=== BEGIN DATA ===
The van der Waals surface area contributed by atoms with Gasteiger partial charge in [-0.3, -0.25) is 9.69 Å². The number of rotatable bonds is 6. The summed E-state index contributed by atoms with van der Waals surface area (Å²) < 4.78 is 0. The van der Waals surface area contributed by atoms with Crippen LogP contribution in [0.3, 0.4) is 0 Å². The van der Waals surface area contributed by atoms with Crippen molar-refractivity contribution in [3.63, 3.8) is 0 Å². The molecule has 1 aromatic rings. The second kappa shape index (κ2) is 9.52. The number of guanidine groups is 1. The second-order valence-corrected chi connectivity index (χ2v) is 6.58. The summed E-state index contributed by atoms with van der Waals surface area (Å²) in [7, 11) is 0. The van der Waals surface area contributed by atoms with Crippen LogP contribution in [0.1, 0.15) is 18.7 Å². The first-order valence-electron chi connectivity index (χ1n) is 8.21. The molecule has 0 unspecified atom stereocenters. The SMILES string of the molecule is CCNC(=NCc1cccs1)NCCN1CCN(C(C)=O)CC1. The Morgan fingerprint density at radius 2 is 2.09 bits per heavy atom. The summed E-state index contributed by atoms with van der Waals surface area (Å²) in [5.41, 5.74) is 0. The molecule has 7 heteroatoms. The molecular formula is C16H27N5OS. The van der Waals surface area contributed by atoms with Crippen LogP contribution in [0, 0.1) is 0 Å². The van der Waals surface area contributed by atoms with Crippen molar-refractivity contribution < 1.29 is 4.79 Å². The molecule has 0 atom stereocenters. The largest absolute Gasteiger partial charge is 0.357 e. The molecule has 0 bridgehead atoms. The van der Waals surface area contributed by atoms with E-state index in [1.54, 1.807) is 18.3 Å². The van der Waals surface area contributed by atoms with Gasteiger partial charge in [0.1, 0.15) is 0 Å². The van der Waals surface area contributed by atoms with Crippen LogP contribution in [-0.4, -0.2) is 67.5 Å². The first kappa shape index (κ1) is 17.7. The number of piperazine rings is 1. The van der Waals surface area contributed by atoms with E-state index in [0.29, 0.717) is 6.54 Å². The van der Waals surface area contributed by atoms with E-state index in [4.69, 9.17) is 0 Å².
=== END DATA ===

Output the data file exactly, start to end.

The van der Waals surface area contributed by atoms with Gasteiger partial charge in [-0.3, -0.25) is 9.69 Å². The number of rotatable bonds is 6. The summed E-state index contributed by atoms with van der Waals surface area (Å²) < 4.78 is 0. The van der Waals surface area contributed by atoms with Crippen LogP contribution in [0.3, 0.4) is 0 Å². The van der Waals surface area contributed by atoms with Crippen molar-refractivity contribution in [3.63, 3.8) is 0 Å². The molecule has 1 aromatic rings. The second kappa shape index (κ2) is 9.52. The number of guanidine groups is 1. The second-order valence-corrected chi connectivity index (χ2v) is 6.58. The summed E-state index contributed by atoms with van der Waals surface area (Å²) in [7, 11) is 0. The van der Waals surface area contributed by atoms with Crippen LogP contribution in [0.1, 0.15) is 18.7 Å². The first-order valence-electron chi connectivity index (χ1n) is 8.21. The molecule has 0 unspecified atom stereocenters. The SMILES string of the molecule is CCNC(=NCc1cccs1)NCCN1CCN(C(C)=O)CC1. The Morgan fingerprint density at radius 2 is 2.09 bits per heavy atom. The summed E-state index contributed by atoms with van der Waals surface area (Å²) in [5.41, 5.74) is 0. The molecule has 7 heteroatoms. The molecular formula is C16H27N5OS. The van der Waals surface area contributed by atoms with Crippen LogP contribution in [0, 0.1) is 0 Å². The van der Waals surface area contributed by atoms with Crippen molar-refractivity contribution < 1.29 is 4.79 Å². The molecule has 0 atom stereocenters. The largest absolute Gasteiger partial charge is 0.357 e. The molecule has 0 bridgehead atoms. The van der Waals surface area contributed by atoms with E-state index in [1.54, 1.807) is 18.3 Å². The van der Waals surface area contributed by atoms with Gasteiger partial charge in [0.1, 0.15) is 0 Å². The van der Waals surface area contributed by atoms with Crippen LogP contribution in [-0.4, -0.2) is 67.5 Å². The first kappa shape index (κ1) is 17.7. The number of piperazine rings is 1. The van der Waals surface area contributed by atoms with E-state index in [0.29, 0.717) is 6.54 Å². The van der Waals surface area contributed by atoms with E-state index in [4.69, 9.17) is 0 Å².